Continuous reheating furnace is widely used in the steel industry for treating slabs and billets so that these can then undergo further mechanical work. The temperature of the steel is between 900°C —1250°C. The temperature is raise so that it is soft enough to be processed mechanically into desired shapes. Hence, the reheating of the slabs prior to further processing is crucial in the industry. It is also quite challenging because of the unpredictability of the process and the lack of overall control.

This is why industrial furnace manufacturers have to ensure that the furnace meets stock heating rates. The energy loss has to be kept at a minimum as the steel moves in the furnace. This is why the both the outlet and inlet doors of a continuous reheating furnace are small. The small size limits air infiltration to minimum. There are different continuous reheating furnaces for different purposes.

Industrial furnaces require substantial investment. Before you buy a continuous reheating furnace, it is important to understand the different types and their pros and cons. Here is a comparative analysis:

Pusher furnace
Typically a pusher furnace is used to charge and discharge the steel stock, moving it on skids with water-cooled supports. The hearth in the pusher has a slope that tilts towards the discharge end. The burners are located either at the top/ bottom or at the discharge end. The top/bottom burner furnaces heat stock at the respective ends. These furnaces also have a chimney at the discharge end. The chimney has a recuperator for heat recovery. Top-fired furnaces the hearth is divided into distinct zones.

The pusher furnace is comparatively economical than moving hearth furnaces in the long run. The installation and maintenance costs are quite low. Top/bottom burner furnaces have a few added advantages. The stock is heated quickly with low temperature differentials in the stock. This reduces the time taken for processing. The furnace lengths can be kept comparatively short.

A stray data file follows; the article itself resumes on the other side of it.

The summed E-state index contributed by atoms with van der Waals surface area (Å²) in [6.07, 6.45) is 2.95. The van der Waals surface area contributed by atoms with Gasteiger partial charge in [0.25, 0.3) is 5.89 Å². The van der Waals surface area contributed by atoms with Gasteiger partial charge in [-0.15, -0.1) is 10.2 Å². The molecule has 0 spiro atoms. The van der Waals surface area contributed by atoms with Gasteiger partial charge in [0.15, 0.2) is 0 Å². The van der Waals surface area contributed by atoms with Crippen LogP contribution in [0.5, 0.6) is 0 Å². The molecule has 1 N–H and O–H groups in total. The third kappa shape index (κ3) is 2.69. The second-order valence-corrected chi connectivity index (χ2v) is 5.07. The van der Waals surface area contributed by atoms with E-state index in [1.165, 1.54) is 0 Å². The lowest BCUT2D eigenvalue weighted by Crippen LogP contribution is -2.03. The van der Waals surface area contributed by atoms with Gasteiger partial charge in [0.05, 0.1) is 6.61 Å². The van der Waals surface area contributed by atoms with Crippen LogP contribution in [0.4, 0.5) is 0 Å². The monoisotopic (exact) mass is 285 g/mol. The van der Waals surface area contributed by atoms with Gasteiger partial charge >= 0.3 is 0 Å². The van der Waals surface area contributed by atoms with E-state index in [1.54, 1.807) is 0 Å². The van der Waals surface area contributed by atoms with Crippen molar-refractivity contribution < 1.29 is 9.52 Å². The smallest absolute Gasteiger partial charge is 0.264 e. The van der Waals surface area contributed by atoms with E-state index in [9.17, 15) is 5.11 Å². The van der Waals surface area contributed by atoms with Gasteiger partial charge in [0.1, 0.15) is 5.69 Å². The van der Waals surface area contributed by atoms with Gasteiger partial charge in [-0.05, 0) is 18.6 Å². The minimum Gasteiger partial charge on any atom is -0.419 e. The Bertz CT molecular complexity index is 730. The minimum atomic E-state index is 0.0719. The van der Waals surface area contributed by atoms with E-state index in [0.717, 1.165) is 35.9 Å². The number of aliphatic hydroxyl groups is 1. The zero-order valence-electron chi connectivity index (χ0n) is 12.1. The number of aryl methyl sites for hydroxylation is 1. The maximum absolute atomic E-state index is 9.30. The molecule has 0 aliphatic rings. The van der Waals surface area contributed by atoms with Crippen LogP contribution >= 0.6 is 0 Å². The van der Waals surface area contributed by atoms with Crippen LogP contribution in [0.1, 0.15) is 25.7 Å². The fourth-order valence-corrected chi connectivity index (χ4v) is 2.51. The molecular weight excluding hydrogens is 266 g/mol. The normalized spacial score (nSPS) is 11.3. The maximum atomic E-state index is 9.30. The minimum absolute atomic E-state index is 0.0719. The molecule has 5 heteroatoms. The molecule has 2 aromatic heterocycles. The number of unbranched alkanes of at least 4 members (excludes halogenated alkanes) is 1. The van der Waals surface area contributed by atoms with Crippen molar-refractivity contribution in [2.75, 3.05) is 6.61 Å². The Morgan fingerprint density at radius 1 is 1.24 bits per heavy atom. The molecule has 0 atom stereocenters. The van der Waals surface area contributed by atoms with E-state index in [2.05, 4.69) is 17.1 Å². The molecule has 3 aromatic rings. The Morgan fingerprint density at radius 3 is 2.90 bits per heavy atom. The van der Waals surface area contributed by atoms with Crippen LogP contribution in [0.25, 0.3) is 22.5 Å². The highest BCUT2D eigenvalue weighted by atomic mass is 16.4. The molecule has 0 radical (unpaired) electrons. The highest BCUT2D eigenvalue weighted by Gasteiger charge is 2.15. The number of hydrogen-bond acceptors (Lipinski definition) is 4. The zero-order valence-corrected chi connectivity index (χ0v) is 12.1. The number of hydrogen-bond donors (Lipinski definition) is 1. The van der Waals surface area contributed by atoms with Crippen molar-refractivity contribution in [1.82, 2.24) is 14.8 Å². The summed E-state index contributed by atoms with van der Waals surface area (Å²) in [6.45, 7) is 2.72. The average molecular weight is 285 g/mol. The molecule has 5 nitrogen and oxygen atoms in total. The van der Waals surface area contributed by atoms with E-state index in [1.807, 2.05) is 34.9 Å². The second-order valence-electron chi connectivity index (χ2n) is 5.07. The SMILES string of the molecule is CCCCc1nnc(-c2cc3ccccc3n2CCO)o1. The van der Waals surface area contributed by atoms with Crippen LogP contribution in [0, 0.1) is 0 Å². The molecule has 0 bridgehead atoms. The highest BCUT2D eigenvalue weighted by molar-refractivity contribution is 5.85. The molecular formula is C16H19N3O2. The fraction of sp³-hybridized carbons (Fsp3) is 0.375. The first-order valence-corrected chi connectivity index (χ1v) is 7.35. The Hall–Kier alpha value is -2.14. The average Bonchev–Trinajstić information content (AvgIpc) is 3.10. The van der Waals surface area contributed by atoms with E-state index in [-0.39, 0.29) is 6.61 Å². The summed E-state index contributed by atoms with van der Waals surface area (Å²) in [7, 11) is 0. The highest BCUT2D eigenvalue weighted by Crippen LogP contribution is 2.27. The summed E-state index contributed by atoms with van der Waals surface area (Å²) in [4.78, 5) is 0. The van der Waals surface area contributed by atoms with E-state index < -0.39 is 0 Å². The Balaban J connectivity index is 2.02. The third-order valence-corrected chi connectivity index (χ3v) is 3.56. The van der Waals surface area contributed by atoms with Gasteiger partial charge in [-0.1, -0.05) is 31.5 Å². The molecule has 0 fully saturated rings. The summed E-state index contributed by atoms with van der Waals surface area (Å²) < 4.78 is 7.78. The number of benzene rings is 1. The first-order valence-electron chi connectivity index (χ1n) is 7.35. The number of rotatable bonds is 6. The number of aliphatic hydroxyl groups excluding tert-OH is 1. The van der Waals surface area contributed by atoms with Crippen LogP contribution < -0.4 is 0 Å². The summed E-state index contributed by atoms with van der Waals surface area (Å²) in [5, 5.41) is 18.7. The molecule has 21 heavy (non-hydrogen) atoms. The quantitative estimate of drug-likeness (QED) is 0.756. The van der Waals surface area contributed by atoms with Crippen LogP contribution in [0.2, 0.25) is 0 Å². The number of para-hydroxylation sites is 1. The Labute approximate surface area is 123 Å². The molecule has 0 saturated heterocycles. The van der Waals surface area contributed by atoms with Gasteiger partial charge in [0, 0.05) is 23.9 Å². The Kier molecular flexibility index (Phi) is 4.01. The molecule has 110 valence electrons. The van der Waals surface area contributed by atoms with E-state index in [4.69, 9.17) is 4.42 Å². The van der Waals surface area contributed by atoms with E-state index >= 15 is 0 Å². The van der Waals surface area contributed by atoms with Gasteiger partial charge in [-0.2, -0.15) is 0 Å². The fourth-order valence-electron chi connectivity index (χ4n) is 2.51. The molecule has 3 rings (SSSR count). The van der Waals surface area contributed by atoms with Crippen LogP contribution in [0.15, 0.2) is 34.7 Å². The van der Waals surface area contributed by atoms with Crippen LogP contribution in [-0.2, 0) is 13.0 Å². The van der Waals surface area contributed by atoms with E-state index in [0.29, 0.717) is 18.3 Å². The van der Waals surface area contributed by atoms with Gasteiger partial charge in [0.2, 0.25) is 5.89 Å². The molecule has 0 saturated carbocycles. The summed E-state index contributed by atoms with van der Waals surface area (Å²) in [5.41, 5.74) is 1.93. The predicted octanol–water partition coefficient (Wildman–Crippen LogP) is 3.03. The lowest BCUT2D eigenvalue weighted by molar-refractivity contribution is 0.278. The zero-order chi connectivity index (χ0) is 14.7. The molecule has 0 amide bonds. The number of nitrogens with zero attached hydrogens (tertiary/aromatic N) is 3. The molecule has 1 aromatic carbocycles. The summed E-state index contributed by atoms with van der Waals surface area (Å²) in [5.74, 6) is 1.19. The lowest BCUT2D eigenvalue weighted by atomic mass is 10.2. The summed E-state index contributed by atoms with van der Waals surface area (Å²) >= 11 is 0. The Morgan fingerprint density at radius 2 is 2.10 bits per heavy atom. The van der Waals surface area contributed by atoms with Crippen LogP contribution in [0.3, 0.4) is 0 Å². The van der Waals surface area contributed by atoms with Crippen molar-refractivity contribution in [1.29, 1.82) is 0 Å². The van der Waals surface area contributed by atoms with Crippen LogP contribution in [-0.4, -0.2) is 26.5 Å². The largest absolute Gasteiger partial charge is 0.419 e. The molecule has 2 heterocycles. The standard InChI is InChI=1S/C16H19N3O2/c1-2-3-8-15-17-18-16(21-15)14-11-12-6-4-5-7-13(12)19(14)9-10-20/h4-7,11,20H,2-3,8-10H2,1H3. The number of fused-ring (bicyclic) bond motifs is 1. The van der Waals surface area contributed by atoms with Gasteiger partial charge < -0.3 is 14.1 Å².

Energy loss from the water cooling base on the skids, the stock size is limited because of friction build-up, the effect of the the skid on the quality and extra effort required in emptying the furnace.

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Walking beam furnace
It gets its name from the walking beams that arise from the bottom to ensure that the stock is raised. These beams move forward with the stock, lowering at the end to place it on the stationary ridges. The beams retreat to the front of the furnace after the stock is removed. Today industrial furnace manufacturers are building walking beam furnaces that can reach up to 1100°C.

It removes the disadvantages of the pusher furnace, such as complications for the skid and stock pile-up. It allows bottom heating of the stock, which gives us better control over the heating, ensuring better uniformity and flexibility. We can shorten the length and time taken in the furnace.

Water cooling again means high energy loss. While bottom heating ensures uniformity, the furnace may at times require side heating. This is a less efficient method of heating and does not have the same uniformity.

Walking hearth furnace
These stock here rests on refractory blocks that are fixed.The blocks arecome out through openings in the hearth. The name comes from the motion of the stock transport where it moves by ‘walking the hearth’, as the phrase goes.

It is a simple design that is easy to construct and empty at the end of the process. The energy loss and damage to the stock are minimal here. It can also handle different sizes of stock.

The furnace suffers from non-uniformity of heating.

Continuous re-circulating bogie furnace
It is shaped like a long and narrow tunnel. The stock is placed on a cart with wheels, known as a bogie. The bogie has a refractory hearth. The bogies move in a chain, like a train, covering the furnace length. At the discharge end the stock is removed. The bogies then retreat to the charge end.

This is the best design when one os dealing with compact stock with varied sizes.

In this design, the stock has to be heated, then cooled and reheated. This involves a loss of heat. The narrow and long shape of the furnace also creates operational difficulties. However, some modern industrial furnace manufacturers are now working on more efficient design.